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George Ernsberger
Posted 8/13/21

The Quiet Zone by Stephen Kurczy (Dey Street).

In a town adjacent to a supersized electronic telescope monitoring the universe, cell phones and certain other common electronic screens to focus on …

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The Quiet Zone by Stephen Kurczy (Dey Street).

In a town adjacent to a supersized electronic telescope monitoring the universe, cell phones and certain other common electronic screens to focus on are not allowed (well, supposedly; there’s some cheating, of course)—so, no constant scrolling, more attention on what’s actually before one, in real life…Heavenly, right? Well…not exactly; and more interesting than that. Deeply reported, this account of life in that town—in West Virginia—is cleareyed and compassionate. Turns out, there’s a reason for neo-Nazis (for one category of oddballs) to retire there; basically, they just like having no contact with any sort of ethnic diversity, which seems a side effect of the general isolation. There is also a kind of quiet craziness that a considerable group who sense themselves as victims of it call “electrosensitivity”—they feel disoriented and fearful in the presence of a variety of electrical things, including certain light bulbs. And more. Not all nuts, by any means, but a lot of it surprising, and deeply enlightening, about why people in small, remote towns, stay there. And, maybe, why some don’t.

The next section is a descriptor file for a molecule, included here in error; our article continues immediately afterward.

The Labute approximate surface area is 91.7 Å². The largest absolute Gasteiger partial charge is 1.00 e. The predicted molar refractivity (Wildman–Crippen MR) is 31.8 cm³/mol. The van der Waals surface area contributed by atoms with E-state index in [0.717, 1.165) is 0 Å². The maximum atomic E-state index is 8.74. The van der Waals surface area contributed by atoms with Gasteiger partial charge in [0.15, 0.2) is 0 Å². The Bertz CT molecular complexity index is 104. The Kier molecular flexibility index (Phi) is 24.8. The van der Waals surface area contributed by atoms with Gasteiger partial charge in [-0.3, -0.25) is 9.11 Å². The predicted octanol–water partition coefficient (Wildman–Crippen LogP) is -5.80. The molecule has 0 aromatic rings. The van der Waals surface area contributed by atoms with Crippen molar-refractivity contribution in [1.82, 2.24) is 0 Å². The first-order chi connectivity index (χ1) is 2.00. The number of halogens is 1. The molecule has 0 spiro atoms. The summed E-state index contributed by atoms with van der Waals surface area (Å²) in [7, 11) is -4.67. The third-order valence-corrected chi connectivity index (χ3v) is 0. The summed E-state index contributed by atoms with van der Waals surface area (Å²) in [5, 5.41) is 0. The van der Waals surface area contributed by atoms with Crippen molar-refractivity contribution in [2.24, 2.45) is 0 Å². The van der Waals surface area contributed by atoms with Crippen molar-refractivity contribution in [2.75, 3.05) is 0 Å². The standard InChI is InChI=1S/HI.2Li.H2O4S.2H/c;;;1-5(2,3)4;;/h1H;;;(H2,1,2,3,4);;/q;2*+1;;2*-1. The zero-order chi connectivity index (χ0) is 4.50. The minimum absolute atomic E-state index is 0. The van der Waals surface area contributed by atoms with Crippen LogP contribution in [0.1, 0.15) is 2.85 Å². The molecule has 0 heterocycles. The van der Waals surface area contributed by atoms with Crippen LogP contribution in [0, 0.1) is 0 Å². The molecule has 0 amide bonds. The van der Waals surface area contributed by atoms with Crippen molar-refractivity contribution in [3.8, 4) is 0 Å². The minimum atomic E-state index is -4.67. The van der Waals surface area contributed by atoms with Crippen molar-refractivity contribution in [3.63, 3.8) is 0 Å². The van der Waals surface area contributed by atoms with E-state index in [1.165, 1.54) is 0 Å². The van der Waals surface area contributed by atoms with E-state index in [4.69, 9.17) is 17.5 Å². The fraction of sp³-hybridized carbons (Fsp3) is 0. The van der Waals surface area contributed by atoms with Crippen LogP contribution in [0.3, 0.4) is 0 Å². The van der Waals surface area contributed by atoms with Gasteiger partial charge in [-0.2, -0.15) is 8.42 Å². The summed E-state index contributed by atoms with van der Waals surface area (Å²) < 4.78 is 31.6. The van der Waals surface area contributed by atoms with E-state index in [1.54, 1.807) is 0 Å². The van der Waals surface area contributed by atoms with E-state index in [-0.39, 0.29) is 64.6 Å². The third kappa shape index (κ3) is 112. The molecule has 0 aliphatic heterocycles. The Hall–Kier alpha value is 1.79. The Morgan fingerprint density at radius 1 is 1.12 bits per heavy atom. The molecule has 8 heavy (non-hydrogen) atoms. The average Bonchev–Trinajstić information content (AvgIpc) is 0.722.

Steel Fear by Brandon Webb and John David Mann (Bantam).

Big, strong action/espionage novel, on an aircraft carrier. And—of all things—your faithful columnist once lived for a year on an aircraft carrier. Didn’t fly, but I got to watch flight operations sometimes, so…what was I saying? Not a military combat novel, but full of close-up violence and threats of dire destruction—this is an enormous vessel, and airport, and even naval station, afloat in the ocean with a few thousands in ship’s crew and flight squadrons, that is under threat from within. It’s a fast-moving, tightly plotted novel, but the atmospherics—the feel of that sort of vast, floating… machine? City? it’s both contained and open to the sea and air—and ever in motion, which feels at once gentle and utterly relentless—and this book gets the feel of that right; these guys have been there.

Island of Thieves by Glen Eric Hamilton (Custom House/Morrow).

A Van Shaw novel—the sixth of what is unmistakably by now a must-follow thriller series, big, fully realized individual novels centering on a guy with great skills, but no superhero—human, and complicated (and not a loner). Really—get in, here, if you haven’t; you’ll find yourself looking up earlier ones.

Red Traitor by Owen Matthews (Doubleday).

Terrific historical political thriller. Set in Soviet Russia at the time of the Cuban missile crisis, which has an effect on the very tense plot, but this isn’t military/naval fiction, but pure politics and espionage, deeply realized and almost shockingly engrossing. Smart, decent people under totalitarianism make great reading. At a distance.

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